My boss and several co-workers regularly touch the LCDs here in the office, making the surface bend and distorting the image and it makes me wince everytime.


You co-workers wince whenever they have to get that close to you. Most of them wince simply by having to be in the same building as you.





Re:Aren't normal LCDs a bit fragile for this? (1)

Kris_J (10111) | more than 7 years ago | (#19019667)

We've got a couple of Panasonic 17" LCD screens with a glass front. Makes them heavy, but trivial to clean.

Re:Aren't normal LCDs a bit fragile for this? (-1, Offtopic)

Anonymous Coward | more than 7 years ago | (#19019829)

I don't care if it is an LCD or a CRT. If you touch my screen I break your fucking arm!

Re:Aren't normal LCDs a bit fragile for this? (1)

billcopc (196330) | more than 7 years ago | (#19020141)

Duuuuude... it's never been about economic sense. It's about how much more are you going to pay for that little extra gimmick that only 1% of all customers really want ? I think it would make economic sense for my $500 gaming-class video card to have 8 outputs, but in reality I would have to pay $800 for an special-purpose video card with a GPU from the dark ages in order to accomplish that. Sale price has very little to do with manufacturing cost.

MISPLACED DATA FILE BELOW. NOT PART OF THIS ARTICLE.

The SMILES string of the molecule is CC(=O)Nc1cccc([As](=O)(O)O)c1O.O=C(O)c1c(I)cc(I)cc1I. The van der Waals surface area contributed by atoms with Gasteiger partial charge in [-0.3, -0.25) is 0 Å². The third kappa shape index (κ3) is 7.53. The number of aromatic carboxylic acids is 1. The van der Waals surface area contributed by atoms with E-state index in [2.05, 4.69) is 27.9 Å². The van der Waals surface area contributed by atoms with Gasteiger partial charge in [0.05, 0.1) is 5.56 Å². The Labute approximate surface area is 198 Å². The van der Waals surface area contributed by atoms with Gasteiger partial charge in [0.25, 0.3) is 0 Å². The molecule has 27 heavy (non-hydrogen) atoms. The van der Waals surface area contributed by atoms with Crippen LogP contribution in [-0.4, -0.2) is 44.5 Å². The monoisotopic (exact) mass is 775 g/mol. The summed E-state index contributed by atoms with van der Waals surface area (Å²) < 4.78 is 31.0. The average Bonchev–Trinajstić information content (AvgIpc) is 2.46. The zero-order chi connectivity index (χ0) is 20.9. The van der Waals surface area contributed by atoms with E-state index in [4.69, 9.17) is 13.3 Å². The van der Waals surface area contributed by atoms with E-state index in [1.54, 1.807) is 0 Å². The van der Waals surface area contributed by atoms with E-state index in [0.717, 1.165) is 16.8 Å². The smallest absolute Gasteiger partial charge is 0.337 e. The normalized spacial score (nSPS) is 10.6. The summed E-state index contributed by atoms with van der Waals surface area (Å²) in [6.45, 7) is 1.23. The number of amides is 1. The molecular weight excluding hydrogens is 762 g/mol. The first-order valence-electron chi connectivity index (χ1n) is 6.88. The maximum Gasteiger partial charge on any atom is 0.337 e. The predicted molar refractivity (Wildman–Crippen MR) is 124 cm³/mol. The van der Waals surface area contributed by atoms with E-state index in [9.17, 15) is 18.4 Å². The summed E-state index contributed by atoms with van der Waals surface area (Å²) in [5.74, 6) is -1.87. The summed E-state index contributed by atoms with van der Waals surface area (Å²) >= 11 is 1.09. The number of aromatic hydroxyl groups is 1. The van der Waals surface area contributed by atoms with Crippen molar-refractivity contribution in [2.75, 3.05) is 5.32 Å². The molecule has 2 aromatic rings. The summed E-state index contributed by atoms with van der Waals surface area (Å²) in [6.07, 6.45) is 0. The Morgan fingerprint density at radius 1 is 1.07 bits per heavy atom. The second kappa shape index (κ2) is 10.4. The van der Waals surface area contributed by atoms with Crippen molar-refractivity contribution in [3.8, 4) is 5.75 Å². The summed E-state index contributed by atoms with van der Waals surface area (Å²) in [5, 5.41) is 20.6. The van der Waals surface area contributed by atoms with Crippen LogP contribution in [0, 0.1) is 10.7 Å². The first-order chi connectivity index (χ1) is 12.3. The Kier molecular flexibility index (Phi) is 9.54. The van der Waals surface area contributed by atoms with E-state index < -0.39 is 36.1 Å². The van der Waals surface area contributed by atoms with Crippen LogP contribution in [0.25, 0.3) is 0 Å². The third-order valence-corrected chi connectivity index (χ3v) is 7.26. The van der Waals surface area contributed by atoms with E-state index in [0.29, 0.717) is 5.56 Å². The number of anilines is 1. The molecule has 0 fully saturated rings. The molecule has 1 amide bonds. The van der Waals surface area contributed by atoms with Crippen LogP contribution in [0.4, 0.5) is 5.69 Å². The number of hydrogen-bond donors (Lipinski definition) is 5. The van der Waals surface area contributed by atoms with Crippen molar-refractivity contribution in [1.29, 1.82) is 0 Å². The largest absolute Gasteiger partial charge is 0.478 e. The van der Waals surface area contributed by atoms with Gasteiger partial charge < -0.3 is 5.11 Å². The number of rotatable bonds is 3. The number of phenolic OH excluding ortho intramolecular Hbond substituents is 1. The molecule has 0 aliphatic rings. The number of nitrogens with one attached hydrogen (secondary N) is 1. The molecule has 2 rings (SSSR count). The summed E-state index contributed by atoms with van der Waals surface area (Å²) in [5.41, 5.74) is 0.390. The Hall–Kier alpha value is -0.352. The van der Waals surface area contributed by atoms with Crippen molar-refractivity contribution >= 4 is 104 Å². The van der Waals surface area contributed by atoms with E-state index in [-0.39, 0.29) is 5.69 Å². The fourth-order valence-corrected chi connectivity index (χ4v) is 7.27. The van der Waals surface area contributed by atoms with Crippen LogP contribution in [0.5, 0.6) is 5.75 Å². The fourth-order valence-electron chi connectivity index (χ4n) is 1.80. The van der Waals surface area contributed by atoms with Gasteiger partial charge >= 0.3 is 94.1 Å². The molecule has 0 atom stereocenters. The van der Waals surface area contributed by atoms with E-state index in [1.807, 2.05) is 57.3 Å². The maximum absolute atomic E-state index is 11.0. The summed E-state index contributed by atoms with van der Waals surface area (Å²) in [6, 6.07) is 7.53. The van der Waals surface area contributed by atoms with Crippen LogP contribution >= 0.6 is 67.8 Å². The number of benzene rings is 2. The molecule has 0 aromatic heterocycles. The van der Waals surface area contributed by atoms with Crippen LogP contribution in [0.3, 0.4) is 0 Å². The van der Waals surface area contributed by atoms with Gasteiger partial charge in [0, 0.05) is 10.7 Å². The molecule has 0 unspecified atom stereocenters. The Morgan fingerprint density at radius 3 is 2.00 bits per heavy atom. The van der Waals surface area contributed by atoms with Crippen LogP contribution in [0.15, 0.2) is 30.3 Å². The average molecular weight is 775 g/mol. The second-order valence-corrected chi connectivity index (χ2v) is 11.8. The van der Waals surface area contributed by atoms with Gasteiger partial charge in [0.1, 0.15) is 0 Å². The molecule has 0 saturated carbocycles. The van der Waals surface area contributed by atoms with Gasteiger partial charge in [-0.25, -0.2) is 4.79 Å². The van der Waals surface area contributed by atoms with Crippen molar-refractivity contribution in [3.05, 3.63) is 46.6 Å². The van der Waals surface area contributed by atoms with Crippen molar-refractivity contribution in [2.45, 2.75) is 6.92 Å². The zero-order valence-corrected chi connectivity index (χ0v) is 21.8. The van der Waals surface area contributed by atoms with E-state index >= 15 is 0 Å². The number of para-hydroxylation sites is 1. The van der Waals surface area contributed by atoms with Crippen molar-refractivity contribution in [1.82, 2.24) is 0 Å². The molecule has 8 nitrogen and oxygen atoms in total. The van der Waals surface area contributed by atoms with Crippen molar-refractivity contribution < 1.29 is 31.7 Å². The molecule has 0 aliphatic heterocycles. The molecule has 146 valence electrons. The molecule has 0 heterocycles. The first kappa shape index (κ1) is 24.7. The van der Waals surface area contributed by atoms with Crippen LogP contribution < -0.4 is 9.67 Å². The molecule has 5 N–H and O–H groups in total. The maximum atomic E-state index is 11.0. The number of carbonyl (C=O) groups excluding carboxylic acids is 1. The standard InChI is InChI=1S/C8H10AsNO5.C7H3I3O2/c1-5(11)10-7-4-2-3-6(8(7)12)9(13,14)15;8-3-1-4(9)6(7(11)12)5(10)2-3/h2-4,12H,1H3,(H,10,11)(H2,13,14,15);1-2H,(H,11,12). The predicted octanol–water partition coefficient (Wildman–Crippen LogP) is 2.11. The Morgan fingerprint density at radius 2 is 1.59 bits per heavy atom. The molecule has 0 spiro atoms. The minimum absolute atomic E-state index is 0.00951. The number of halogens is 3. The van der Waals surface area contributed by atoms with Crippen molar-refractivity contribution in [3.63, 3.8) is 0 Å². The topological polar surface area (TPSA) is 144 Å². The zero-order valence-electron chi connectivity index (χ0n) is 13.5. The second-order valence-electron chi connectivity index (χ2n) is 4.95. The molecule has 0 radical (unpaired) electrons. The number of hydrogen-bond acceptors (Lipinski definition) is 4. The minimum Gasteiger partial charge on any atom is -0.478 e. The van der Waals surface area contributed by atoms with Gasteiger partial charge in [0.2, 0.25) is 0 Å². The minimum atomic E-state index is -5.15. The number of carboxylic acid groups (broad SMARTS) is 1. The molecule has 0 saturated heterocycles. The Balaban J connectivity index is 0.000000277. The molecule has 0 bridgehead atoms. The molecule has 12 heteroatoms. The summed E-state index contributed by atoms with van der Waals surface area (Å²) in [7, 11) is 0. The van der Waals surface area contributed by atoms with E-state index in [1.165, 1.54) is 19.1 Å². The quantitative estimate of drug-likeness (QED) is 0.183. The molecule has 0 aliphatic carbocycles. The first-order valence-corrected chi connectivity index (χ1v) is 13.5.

Personally, I'm pissed off that there are still so few tablet PCs out there. I remember four years ago wanting one, but I couldn't justify the ridiculous price versus a plain old notebook. I mean, Dell doesn't even offer one yet. WTF is up with that ? Pardon me for not feeling comfortable throwing gobs of money at some tablet company I've never heard of, that will probably go up in smoke before the warranty ends.

TabletPC availability (1)

WillAdams (45638) | more than 7 years ago | (#19020239)

Well, Fujitsu has been (profitably!) making pen computers for well over a decade, so I can't imagine them stopping, and they're large enough that I can't see them going away any time soon, and their warranty support is quite good by all accounts.

William
(who bought a Stylistic 'cause he got tired of waiting for Apple to make a replacement for his Newton)

Re:Aren't normal LCDs a bit fragile for this? (1)